People should think carefully before buying a new product and ask themselves if they really need it. Rather than throwing the old item away they should give it to a charity or make sure they put it into a recycling bin.

The government should do more to ensure students are taught about the importance of environmental awareness.

We are responsible for protecting our planet.

Chow Man-hong, Tsuen Wan

Scrap highway lane and do more for the poor

I would like to thank Alan Alanson for his Banker/Road Warrior column ('Poverty: you can't afford to ignore it any longer', April 19).

He's right that any action we take, small or large, to fight extreme poverty will help people.

Though it will be a challenge to balance the government budget while accommodating the desire to keep taxes low and build more infrastructure, let's remember the greatest need: those 1 billion plus people, not fortunate enough to live here, who survive on less than HK$250 a month. Though they are a lower priority than Hong Kong residents, they are still human beings and our relative wealth gives us tremendous power and opportunity to help them.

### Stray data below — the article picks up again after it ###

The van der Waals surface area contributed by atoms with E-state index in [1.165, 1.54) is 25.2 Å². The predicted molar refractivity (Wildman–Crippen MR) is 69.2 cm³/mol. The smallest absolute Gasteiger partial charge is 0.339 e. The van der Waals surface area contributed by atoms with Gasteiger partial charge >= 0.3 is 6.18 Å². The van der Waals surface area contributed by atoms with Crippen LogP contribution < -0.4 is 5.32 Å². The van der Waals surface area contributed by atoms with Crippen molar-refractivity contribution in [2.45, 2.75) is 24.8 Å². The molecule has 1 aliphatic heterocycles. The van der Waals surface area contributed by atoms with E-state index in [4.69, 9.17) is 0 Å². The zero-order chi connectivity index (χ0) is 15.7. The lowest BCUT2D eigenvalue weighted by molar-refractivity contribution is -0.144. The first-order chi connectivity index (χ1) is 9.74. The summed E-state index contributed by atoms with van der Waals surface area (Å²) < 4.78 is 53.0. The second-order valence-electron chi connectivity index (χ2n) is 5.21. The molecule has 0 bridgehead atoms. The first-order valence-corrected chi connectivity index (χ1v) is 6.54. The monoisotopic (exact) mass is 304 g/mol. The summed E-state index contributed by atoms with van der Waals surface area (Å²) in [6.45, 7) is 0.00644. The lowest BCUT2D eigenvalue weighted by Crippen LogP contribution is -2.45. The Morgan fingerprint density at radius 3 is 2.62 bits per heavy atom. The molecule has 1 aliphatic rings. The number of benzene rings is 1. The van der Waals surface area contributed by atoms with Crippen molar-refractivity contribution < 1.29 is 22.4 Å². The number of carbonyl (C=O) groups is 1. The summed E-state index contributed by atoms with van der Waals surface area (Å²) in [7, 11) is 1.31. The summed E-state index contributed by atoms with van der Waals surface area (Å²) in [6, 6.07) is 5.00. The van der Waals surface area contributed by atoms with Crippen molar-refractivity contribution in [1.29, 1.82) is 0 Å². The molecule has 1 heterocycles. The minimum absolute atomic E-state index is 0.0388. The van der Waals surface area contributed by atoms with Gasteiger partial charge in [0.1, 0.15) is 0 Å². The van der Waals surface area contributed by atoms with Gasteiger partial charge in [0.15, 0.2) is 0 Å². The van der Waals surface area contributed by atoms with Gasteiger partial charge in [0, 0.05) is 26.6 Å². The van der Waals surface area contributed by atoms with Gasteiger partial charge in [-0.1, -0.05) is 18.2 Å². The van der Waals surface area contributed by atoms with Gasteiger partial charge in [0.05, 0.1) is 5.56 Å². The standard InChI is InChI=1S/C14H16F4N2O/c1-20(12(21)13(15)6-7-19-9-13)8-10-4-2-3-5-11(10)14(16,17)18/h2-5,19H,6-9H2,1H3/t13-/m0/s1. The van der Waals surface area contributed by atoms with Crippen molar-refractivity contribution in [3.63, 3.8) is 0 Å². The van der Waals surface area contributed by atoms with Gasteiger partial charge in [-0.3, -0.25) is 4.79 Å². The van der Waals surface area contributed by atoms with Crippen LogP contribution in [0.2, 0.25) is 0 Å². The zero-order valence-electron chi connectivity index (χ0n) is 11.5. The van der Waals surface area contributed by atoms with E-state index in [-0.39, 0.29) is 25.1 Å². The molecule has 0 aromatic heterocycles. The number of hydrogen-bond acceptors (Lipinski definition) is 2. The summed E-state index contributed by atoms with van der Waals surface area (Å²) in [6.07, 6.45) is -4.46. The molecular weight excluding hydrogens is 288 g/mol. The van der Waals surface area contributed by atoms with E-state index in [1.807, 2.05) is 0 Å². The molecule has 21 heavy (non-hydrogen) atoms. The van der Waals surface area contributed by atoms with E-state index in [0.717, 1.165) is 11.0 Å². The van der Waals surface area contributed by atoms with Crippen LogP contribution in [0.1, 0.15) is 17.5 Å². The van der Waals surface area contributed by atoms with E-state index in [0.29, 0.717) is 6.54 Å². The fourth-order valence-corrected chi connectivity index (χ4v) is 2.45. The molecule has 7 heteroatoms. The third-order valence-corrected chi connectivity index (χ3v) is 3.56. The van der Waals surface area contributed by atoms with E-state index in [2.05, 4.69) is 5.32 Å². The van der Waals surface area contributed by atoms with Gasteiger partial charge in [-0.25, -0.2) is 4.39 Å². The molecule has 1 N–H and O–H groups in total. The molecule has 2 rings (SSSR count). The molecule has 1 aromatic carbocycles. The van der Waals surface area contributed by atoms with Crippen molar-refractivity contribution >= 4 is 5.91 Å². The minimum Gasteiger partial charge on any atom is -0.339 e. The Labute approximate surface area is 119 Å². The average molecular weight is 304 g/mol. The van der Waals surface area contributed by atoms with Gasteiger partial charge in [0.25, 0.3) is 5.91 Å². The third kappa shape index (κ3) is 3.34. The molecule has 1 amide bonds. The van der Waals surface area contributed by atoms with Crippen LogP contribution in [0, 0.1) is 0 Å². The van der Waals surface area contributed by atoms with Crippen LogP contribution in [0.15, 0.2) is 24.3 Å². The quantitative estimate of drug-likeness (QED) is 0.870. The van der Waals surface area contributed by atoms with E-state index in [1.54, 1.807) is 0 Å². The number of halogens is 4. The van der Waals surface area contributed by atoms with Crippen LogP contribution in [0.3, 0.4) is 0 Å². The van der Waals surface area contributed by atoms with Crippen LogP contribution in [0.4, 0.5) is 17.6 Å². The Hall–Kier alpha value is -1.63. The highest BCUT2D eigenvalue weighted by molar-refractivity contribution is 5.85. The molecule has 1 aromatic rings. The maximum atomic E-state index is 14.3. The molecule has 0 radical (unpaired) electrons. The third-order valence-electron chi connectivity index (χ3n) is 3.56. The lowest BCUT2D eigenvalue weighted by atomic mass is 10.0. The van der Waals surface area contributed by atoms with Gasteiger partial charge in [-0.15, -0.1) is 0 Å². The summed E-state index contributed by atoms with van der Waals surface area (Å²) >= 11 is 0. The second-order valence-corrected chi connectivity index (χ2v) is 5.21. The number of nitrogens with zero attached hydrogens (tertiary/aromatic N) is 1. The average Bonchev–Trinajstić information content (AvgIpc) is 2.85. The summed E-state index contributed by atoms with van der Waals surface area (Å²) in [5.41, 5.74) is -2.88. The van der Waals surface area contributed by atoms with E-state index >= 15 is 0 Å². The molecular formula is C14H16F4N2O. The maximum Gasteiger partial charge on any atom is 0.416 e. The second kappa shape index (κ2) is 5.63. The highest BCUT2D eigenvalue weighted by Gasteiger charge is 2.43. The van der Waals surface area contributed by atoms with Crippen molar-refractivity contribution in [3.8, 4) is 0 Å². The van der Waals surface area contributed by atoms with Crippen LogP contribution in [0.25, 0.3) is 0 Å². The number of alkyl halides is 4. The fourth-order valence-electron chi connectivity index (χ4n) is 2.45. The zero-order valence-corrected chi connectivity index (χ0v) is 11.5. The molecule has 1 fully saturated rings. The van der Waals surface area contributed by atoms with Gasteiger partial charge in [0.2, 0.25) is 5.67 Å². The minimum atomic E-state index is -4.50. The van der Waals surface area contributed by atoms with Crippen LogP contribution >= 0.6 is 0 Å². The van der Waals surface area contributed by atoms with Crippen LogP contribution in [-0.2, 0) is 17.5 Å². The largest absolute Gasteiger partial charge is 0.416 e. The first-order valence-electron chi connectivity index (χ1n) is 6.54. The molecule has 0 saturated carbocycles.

The UN suggests rich countries give 0.7 per cent of their gross national product to development aid. Hong Kong can easily meet this modest goal.

I, and many residents, would gladly forgo, for example, another new highway lane to raise the money needed. If I am in slow traffic for a minute or two, I will remember the millions of people we helped and be happy to have made a small sacrifice for such a rich return.